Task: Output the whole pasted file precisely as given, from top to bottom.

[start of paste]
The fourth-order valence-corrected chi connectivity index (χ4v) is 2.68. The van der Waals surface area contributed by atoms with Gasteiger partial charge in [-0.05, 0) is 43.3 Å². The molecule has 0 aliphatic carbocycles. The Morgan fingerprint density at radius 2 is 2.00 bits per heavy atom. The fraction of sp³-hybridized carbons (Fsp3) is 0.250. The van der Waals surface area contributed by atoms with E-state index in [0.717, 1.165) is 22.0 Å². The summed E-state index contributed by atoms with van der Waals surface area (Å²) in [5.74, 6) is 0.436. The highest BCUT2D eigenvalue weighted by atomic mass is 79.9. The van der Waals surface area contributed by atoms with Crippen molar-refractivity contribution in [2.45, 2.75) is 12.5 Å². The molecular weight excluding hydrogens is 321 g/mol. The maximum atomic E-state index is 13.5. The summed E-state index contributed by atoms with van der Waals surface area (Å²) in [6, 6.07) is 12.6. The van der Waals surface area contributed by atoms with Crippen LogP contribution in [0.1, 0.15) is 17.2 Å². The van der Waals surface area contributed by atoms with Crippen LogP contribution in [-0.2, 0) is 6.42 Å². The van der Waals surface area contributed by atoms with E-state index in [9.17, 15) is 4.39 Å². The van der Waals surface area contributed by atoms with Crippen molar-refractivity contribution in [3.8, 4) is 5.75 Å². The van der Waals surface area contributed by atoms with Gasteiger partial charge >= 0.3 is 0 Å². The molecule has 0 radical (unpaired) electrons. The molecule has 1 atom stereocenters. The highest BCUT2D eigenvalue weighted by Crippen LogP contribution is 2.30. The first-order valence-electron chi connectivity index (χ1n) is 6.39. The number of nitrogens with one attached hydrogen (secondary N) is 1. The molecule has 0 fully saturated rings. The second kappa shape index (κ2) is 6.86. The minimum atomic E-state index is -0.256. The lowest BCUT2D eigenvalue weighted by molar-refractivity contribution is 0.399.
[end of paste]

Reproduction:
The fourth-order valence-corrected chi connectivity index (χ4v) is 2.68. The van der Waals surface area contributed by atoms with Gasteiger partial charge in [-0.05, 0) is 43.3 Å². The molecule has 0 aliphatic carbocycles. The Morgan fingerprint density at radius 2 is 2.00 bits per heavy atom. The fraction of sp³-hybridized carbons (Fsp3) is 0.250. The van der Waals surface area contributed by atoms with E-state index in [0.717, 1.165) is 22.0 Å². The summed E-state index contributed by atoms with van der Waals surface area (Å²) in [5.74, 6) is 0.436. The highest BCUT2D eigenvalue weighted by atomic mass is 79.9. The van der Waals surface area contributed by atoms with Crippen molar-refractivity contribution in [2.45, 2.75) is 12.5 Å². The molecular weight excluding hydrogens is 321 g/mol. The maximum atomic E-state index is 13.5. The summed E-state index contributed by atoms with van der Waals surface area (Å²) in [6, 6.07) is 12.6. The van der Waals surface area contributed by atoms with Crippen LogP contribution in [0.1, 0.15) is 17.2 Å². The van der Waals surface area contributed by atoms with Crippen LogP contribution in [-0.2, 0) is 6.42 Å². The van der Waals surface area contributed by atoms with E-state index in [9.17, 15) is 4.39 Å². The van der Waals surface area contributed by atoms with Crippen molar-refractivity contribution in [3.8, 4) is 5.75 Å². The van der Waals surface area contributed by atoms with Gasteiger partial charge >= 0.3 is 0 Å². The molecule has 0 radical (unpaired) electrons. The molecule has 1 atom stereocenters. The highest BCUT2D eigenvalue weighted by Crippen LogP contribution is 2.30. The first-order valence-electron chi connectivity index (χ1n) is 6.39. The number of nitrogens with one attached hydrogen (secondary N) is 1. The molecule has 0 fully saturated rings. The second kappa shape index (κ2) is 6.86. The minimum atomic E-state index is -0.256. The lowest BCUT2D eigenvalue weighted by molar-refractivity contribution is 0.399.